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‘Skills training programme key to rural development’

Manica Post, 10 January 2014 - THE Skills for Youth Employment and Rural Development programme dovetails with Government’s Zim-Asset agenda on rural development, the acting Permanent Secretary in the Ministry of Youth, Indigenization and Economic Empowerment has said.

Mr Simon Masanga said this on Monday during the official opening of a two-day planning workshop for the International Labour Organisation, Skills for Youth Employment and Rural Development Programme.

The countrywide programme which is funded by the ILO is a partnership between the Government (Ministry of Youth, Indigenisation and Economic Empowerment), trade unions (Zimbabwe Congress of Trade Unions) and employers and civil society organisations (Employers’ Confederation of Zimbabwe).

“In response to the high unemployment levels in the country the ILO developed in 2010 the Training for Rural Economic Empowerment (TREE) programme in order to demonstrate and promote innovative ways to expand technical and vocational training in under-served rural communities and upgrading existing informal apprenticeships that will result in the creation of either wage or self-employment.

“This programme is a direct response to our national objectives which address youth unemployment challenges through the National Youth Policy, the National Employment Policy and the Zimbabwe Agenda for Sustainable Socio-Economic Transformation,” said Mr Masanga.

He, however, said a high level of policy coherence and co-ordination is needed to deal with the youth unemployment crisis, something that the workshop aimed to achieve for the 2014 projects.

The ILO chief technical adviser for the programme in Western and Southern Africa, Mr Manzoor Khaliq, said the programme is developmental in the wake of high unemployment and high migration of youths from the rural areas to urban centres.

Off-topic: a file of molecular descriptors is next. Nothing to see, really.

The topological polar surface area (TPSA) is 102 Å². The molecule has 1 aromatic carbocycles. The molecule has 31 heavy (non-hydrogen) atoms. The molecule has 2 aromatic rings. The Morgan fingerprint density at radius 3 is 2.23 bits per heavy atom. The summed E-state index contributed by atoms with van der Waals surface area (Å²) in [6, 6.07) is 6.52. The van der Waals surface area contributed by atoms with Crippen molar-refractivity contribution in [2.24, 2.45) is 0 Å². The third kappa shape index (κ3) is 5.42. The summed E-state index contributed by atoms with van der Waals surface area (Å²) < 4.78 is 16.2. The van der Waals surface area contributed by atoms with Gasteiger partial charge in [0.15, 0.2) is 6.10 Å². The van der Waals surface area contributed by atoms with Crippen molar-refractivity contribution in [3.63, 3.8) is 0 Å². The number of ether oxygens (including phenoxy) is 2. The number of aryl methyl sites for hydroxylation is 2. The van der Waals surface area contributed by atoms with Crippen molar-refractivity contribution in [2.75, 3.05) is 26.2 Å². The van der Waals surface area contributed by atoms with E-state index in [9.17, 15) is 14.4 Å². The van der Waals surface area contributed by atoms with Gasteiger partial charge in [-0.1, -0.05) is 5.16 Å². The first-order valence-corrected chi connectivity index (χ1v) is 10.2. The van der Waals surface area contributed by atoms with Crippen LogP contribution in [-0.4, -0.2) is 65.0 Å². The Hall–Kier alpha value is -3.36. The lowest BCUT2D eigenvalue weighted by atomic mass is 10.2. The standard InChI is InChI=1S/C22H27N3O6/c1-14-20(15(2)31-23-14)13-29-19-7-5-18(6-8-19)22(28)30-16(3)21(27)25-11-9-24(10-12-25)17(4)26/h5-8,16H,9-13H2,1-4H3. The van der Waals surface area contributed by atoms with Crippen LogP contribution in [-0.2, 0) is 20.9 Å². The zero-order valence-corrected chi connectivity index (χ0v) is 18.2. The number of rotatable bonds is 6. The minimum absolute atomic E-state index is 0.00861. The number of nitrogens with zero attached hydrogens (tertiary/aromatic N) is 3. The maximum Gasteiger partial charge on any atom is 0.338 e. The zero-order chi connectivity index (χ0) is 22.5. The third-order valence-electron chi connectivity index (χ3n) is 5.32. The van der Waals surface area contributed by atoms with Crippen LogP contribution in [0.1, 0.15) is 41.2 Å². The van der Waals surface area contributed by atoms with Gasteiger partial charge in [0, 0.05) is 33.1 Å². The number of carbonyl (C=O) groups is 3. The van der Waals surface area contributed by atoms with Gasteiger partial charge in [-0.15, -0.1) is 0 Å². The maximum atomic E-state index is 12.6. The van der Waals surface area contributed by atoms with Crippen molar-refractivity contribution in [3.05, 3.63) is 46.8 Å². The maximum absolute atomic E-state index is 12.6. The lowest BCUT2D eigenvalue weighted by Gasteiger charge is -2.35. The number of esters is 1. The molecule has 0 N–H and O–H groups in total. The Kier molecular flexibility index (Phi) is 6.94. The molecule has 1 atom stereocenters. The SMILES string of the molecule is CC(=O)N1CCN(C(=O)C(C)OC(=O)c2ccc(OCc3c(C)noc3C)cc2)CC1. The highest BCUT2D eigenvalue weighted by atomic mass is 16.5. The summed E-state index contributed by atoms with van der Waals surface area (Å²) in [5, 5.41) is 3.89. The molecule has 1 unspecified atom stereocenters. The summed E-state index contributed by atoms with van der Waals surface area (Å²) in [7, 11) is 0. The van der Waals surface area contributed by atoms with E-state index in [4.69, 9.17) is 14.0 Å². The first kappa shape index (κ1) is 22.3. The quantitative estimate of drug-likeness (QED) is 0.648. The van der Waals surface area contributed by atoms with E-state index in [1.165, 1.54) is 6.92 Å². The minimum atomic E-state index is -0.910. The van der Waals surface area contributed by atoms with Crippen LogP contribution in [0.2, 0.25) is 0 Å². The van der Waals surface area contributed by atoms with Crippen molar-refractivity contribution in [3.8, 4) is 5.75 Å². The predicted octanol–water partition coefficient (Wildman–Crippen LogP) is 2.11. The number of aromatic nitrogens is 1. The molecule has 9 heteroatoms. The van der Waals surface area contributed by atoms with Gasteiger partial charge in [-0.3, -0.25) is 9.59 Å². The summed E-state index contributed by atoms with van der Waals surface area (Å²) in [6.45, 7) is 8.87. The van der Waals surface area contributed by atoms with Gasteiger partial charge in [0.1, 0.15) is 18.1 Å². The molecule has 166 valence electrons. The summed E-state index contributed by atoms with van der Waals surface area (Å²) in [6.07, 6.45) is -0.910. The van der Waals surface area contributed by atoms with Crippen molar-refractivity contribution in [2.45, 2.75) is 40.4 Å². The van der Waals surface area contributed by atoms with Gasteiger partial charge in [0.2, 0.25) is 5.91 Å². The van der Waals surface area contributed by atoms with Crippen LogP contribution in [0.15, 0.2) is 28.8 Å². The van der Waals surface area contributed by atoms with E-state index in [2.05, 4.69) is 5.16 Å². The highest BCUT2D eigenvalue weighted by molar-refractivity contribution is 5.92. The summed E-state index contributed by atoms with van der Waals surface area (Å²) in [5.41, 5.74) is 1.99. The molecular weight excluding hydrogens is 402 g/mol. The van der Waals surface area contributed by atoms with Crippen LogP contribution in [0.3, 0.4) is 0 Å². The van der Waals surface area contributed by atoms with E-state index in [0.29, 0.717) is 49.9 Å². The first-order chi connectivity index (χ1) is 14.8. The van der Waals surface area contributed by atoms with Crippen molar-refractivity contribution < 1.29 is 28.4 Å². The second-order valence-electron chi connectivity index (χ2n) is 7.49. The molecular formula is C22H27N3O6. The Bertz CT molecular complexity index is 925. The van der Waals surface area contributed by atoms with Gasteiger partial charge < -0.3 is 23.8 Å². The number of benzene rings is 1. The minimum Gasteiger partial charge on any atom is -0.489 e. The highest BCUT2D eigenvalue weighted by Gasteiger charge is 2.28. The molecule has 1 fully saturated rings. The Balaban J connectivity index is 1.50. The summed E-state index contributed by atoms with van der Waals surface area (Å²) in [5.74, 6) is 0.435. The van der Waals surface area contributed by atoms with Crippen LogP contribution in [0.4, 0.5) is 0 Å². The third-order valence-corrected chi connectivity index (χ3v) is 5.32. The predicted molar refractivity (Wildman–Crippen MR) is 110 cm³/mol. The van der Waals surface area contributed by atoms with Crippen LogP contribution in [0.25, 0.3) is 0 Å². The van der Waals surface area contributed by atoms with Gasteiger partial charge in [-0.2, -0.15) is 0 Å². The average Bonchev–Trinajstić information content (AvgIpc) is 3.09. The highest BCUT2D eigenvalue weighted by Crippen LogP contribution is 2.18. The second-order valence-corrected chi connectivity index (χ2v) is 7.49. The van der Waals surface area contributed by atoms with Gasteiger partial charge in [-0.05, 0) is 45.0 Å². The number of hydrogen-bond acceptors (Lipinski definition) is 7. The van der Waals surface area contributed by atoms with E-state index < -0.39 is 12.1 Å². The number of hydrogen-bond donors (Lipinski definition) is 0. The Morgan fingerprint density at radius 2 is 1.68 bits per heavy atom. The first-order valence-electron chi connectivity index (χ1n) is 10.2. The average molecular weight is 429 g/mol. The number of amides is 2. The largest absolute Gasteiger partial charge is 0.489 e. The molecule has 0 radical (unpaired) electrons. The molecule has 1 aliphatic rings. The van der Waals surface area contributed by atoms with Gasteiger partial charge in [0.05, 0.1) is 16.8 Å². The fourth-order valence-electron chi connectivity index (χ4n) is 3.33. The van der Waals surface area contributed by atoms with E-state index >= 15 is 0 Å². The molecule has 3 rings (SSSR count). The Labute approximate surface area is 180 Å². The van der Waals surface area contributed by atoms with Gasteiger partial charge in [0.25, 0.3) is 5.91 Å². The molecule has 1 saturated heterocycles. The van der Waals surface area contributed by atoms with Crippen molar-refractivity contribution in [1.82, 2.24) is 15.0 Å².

“This programme provides opportunities for youths in the rural areas to fend for themselves and also become employers without migrating to urban areas. There are always employment opportunities at local level.

“We will focus on indirect job creation which has a multiplier effect. It might be one beneficiary but that beneficiary may employ 15 others and by so doing 16 youths are employed and that is what we seek to do,” said Mr Khaliq.

He, however, urged Zimbabweans to change their mindset to achieve economic recovery.

“Change in mindset is very important for Zimbabwe to achieve economic turnaround.

“This country is full of people who ‘can do’ the job, but the state of affairs now needs people who ‘will do’ the job. People who will deliver,” he said.

The head of the Ministry of Youth, Indigenisation and Economic Empowerment in Manicaland, Ms Theresa Mupanduki, said in Manicaland the TREE programme has proven developmental as it targets rural communities which were at one point not considered as ‘‘economic groups.’’

She said the programme began in 2012 in Manicaland and since then is transforming lives for youths in some rural areas that now earn a living from their projects.

“So far 800 youths have been trained in various skills.

“In Nyanga the collective potato-farming projects for youths are increasingly growing. In Chipinge there are dairy projects, in Chimanimani West there is apiculture (beekeeping for honey), to mention a few.

“The skills programme helps not only to curb rural-urban migration but pushes youths to make the most of local resources in their community and make money from it, which in turn develops the community,” said Ms Mupanduki.

Participants at the workshop, however, agreed that there was need to factor in sustenance of the programme when donor funds run out.
They said Government should commit to set up funds for the programme when donor funds run out.

ILO is the donor of the programme while Micro King evaluates and disburses the funds for all the programmes.


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